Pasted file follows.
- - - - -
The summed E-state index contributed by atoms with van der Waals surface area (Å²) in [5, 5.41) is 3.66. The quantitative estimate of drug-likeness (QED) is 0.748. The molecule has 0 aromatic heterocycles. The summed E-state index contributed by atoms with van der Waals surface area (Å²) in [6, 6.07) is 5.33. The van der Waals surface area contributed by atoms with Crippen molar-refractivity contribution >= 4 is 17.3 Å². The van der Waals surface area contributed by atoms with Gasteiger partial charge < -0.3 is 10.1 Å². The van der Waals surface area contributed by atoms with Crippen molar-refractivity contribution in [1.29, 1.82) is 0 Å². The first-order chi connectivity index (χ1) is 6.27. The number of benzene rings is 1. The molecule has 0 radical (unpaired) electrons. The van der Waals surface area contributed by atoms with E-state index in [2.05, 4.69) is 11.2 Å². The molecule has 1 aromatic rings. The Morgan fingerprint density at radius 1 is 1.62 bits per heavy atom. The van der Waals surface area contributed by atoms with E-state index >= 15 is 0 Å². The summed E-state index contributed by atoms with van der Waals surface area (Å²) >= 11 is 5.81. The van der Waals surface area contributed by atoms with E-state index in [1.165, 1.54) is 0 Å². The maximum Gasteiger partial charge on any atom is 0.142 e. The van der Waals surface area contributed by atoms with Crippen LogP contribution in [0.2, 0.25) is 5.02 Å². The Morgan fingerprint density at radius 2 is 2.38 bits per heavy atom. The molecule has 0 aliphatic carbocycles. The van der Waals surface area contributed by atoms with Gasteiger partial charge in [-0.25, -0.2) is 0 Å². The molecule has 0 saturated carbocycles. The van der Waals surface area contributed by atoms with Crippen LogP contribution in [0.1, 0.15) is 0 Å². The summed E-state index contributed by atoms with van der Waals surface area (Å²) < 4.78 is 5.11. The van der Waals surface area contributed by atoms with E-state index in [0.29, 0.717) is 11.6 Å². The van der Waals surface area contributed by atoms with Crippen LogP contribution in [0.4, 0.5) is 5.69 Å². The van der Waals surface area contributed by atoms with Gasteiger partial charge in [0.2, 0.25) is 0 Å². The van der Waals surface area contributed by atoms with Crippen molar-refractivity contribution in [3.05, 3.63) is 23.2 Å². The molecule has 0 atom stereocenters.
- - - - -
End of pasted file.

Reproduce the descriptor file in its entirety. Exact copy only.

The summed E-state index contributed by atoms with van der Waals surface area (Å²) in [5, 5.41) is 3.66. The quantitative estimate of drug-likeness (QED) is 0.748. The molecule has 0 aromatic heterocycles. The summed E-state index contributed by atoms with van der Waals surface area (Å²) in [6, 6.07) is 5.33. The van der Waals surface area contributed by atoms with Crippen molar-refractivity contribution >= 4 is 17.3 Å². The van der Waals surface area contributed by atoms with Gasteiger partial charge < -0.3 is 10.1 Å². The van der Waals surface area contributed by atoms with Crippen molar-refractivity contribution in [1.29, 1.82) is 0 Å². The first-order chi connectivity index (χ1) is 6.27. The number of benzene rings is 1. The molecule has 0 radical (unpaired) electrons. The van der Waals surface area contributed by atoms with E-state index in [2.05, 4.69) is 11.2 Å². The molecule has 1 aromatic rings. The Morgan fingerprint density at radius 1 is 1.62 bits per heavy atom. The van der Waals surface area contributed by atoms with E-state index >= 15 is 0 Å². The summed E-state index contributed by atoms with van der Waals surface area (Å²) >= 11 is 5.81. The van der Waals surface area contributed by atoms with E-state index in [1.165, 1.54) is 0 Å². The maximum Gasteiger partial charge on any atom is 0.142 e. The van der Waals surface area contributed by atoms with Crippen LogP contribution in [0.2, 0.25) is 5.02 Å². The Morgan fingerprint density at radius 2 is 2.38 bits per heavy atom. The molecule has 0 aliphatic carbocycles. The van der Waals surface area contributed by atoms with Gasteiger partial charge in [-0.25, -0.2) is 0 Å². The molecule has 0 saturated carbocycles. The van der Waals surface area contributed by atoms with Crippen LogP contribution in [0.1, 0.15) is 0 Å². The summed E-state index contributed by atoms with van der Waals surface area (Å²) < 4.78 is 5.11. The van der Waals surface area contributed by atoms with E-state index in [0.29, 0.717) is 11.6 Å². The van der Waals surface area contributed by atoms with Crippen LogP contribution in [0.4, 0.5) is 5.69 Å². The van der Waals surface area contributed by atoms with Gasteiger partial charge in [0.2, 0.25) is 0 Å². The van der Waals surface area contributed by atoms with Crippen molar-refractivity contribution in [3.05, 3.63) is 23.2 Å². The molecule has 0 atom stereocenters.